On Feb. 11, 1858, Bernadette went to gather firewood with her sister and a friend. As she approached a grotto near a river, she saw a light coming from a spot near a rosebush. The light surrounded a woman who wore a white dress and held a rosary. Seeing the lady in white make the sign of the Cross, Bernadette knelt, took out her own rosary, and began to pray. When she finished praying, the woman motioned for her to approach. But she remained still, and the vision disappeared.
Her companions had seen nothing. Bernadette described the lady in white to them, demanding they tell no one. But the secret came out later that day. The next Sunday, Bernadette returned to the grotto, where she saw the woman again. The identity of the apparition, however, would remain unknown for several weeks.
Some adults accompanied Bernadette on her third trip, on Feb. 18, though they did not see the vision she received. The woman in white asked the girl to return for two weeks. “She told me also,” Bernadette later wrote, “that she did not promise to make me happy in this world, but in the next.” A group of family members and others went with her to the cave the next day, but only the young peasant girl saw the woman and heard her words.
Over the next few days, the number of people in attendance at the cave swelled to more than 100. A parish priest, Father Peyramale, became concerned – as did the police. On Feb. 24, 250 people saw Bernadette break into tears, but only she heard the woman’s message: “Penance! Penance! Penance! Pray to God for sinners. Go, kiss the ground for the conversion of sinners.”
A larger crowd was there on Feb. 25 – but they were shocked to see Bernadette drinking from a muddy stream and eating weeds. The apparition had told her to drink the water, and the weed-eating was a penitential act. Onlookers, meanwhile, saw only the girl’s unusual behavior, and popular fascination turned to ridicule and suspicion.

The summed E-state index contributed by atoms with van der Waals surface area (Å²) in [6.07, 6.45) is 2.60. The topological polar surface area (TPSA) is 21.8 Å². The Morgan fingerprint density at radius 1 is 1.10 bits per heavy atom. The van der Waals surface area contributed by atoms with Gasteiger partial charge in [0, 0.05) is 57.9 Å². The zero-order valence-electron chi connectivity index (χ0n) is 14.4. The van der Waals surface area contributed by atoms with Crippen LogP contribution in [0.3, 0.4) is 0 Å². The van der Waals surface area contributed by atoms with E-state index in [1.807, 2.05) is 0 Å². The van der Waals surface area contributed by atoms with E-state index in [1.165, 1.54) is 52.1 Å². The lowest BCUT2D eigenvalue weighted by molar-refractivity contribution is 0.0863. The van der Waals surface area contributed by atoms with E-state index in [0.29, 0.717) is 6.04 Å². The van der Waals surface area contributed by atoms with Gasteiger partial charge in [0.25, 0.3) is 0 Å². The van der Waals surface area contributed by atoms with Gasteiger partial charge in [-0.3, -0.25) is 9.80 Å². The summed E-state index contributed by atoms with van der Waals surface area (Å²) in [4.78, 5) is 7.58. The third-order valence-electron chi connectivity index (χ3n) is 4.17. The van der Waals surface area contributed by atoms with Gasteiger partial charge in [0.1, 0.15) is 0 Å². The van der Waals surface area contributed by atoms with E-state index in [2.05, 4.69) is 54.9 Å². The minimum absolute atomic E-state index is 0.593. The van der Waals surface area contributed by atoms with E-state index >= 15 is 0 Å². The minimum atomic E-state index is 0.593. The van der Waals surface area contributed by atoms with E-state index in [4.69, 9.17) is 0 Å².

On Feb. 27, Bernadette made a joyful discovery: the spring from which she drank was not muddy now, but clear. As the crowds continued to gather, this change was noticed, and a woman with a paralyzed arm came to the water hoping to be healed. Four years later, her case would be recognized as the first miraculous healing at Lourdes. Public interest continued, and Bernadette heard a recurring message from the vision: “Go, tell the priests to bring people here in procession and have a chapel built here.”
While others were quick to conclude that Bernadette was seeing the Virgin Mary, the visionary herself did not claim to know the woman’s identity. As she conveyed the repeated message to Fr. Peyramale, the priest grew frustrated and told Bernadette to ask the woman her name. But when she did so, the woman smiled and remained silent. Her identity remained a mystery after the initial two-week period.
Three weeks later, on the Feast of the Annunciation, Bernadette visited the cave again. When she saw the lady, she kept asking to know her identity. Finally, the woman folded her hands, looked up and said: “I am the Immaculate Conception.” The seer, devout but uneducated, did not know what these words meant. She related them to Fr. Peyramale, who was stunned and informed his bishop.
Bernadette saw the Blessed Virgin Mary two more times in 1858: on the Wednesday after Easter, and on the feast of Our Lady of Mount Carmel. In 1862, the local bishop declared the apparitions worthy of belief.
St. Bernadette left Lourdes in 1866 to join a religious order in central France, where she died after several years of illness in 1879. By the time of her death, a basilica had been built and consecrated at the apparition site, under the leadership of Fr. Peyramale.